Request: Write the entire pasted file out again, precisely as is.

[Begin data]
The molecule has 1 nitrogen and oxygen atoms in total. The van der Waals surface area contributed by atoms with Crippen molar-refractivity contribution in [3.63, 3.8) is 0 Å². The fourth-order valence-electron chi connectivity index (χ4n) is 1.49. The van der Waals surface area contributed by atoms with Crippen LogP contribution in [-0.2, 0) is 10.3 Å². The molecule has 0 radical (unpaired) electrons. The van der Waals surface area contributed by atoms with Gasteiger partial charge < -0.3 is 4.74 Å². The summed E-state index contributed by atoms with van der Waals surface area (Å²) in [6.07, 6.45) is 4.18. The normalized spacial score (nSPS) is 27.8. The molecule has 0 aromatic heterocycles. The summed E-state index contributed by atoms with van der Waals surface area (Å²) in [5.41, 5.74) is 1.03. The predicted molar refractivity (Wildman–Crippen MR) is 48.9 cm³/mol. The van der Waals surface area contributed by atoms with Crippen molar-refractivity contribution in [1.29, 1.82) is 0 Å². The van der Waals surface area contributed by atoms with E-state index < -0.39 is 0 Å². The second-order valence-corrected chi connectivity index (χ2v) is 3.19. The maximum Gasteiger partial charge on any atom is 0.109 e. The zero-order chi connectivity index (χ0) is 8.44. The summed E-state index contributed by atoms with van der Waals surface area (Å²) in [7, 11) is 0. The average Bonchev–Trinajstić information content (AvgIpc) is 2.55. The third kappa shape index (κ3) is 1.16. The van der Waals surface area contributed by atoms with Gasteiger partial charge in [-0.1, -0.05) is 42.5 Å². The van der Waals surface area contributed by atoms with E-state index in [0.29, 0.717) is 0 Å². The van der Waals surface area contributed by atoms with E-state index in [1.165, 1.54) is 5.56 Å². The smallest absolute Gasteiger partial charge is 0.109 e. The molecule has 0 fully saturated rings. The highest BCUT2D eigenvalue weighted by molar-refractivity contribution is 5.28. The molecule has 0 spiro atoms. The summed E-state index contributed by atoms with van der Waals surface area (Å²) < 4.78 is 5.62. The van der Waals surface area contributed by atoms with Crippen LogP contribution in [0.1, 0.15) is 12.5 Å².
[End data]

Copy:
The molecule has 1 nitrogen and oxygen atoms in total. The van der Waals surface area contributed by atoms with Crippen molar-refractivity contribution in [3.63, 3.8) is 0 Å². The fourth-order valence-electron chi connectivity index (χ4n) is 1.49. The van der Waals surface area contributed by atoms with Crippen LogP contribution in [-0.2, 0) is 10.3 Å². The molecule has 0 radical (unpaired) electrons. The van der Waals surface area contributed by atoms with Gasteiger partial charge < -0.3 is 4.74 Å². The summed E-state index contributed by atoms with van der Waals surface area (Å²) in [6.07, 6.45) is 4.18. The normalized spacial score (nSPS) is 27.8. The molecule has 0 aromatic heterocycles. The summed E-state index contributed by atoms with van der Waals surface area (Å²) in [5.41, 5.74) is 1.03. The predicted molar refractivity (Wildman–Crippen MR) is 48.9 cm³/mol. The van der Waals surface area contributed by atoms with Crippen molar-refractivity contribution in [1.29, 1.82) is 0 Å². The van der Waals surface area contributed by atoms with E-state index < -0.39 is 0 Å². The second-order valence-corrected chi connectivity index (χ2v) is 3.19. The maximum Gasteiger partial charge on any atom is 0.109 e. The zero-order chi connectivity index (χ0) is 8.44. The summed E-state index contributed by atoms with van der Waals surface area (Å²) in [7, 11) is 0. The average Bonchev–Trinajstić information content (AvgIpc) is 2.55. The third kappa shape index (κ3) is 1.16. The van der Waals surface area contributed by atoms with Gasteiger partial charge in [-0.1, -0.05) is 42.5 Å². The van der Waals surface area contributed by atoms with E-state index in [0.29, 0.717) is 0 Å². The van der Waals surface area contributed by atoms with E-state index in [1.165, 1.54) is 5.56 Å². The smallest absolute Gasteiger partial charge is 0.109 e. The molecule has 0 fully saturated rings. The highest BCUT2D eigenvalue weighted by molar-refractivity contribution is 5.28. The molecule has 0 spiro atoms. The summed E-state index contributed by atoms with van der Waals surface area (Å²) < 4.78 is 5.62. The van der Waals surface area contributed by atoms with Crippen LogP contribution in [0.1, 0.15) is 12.5 Å².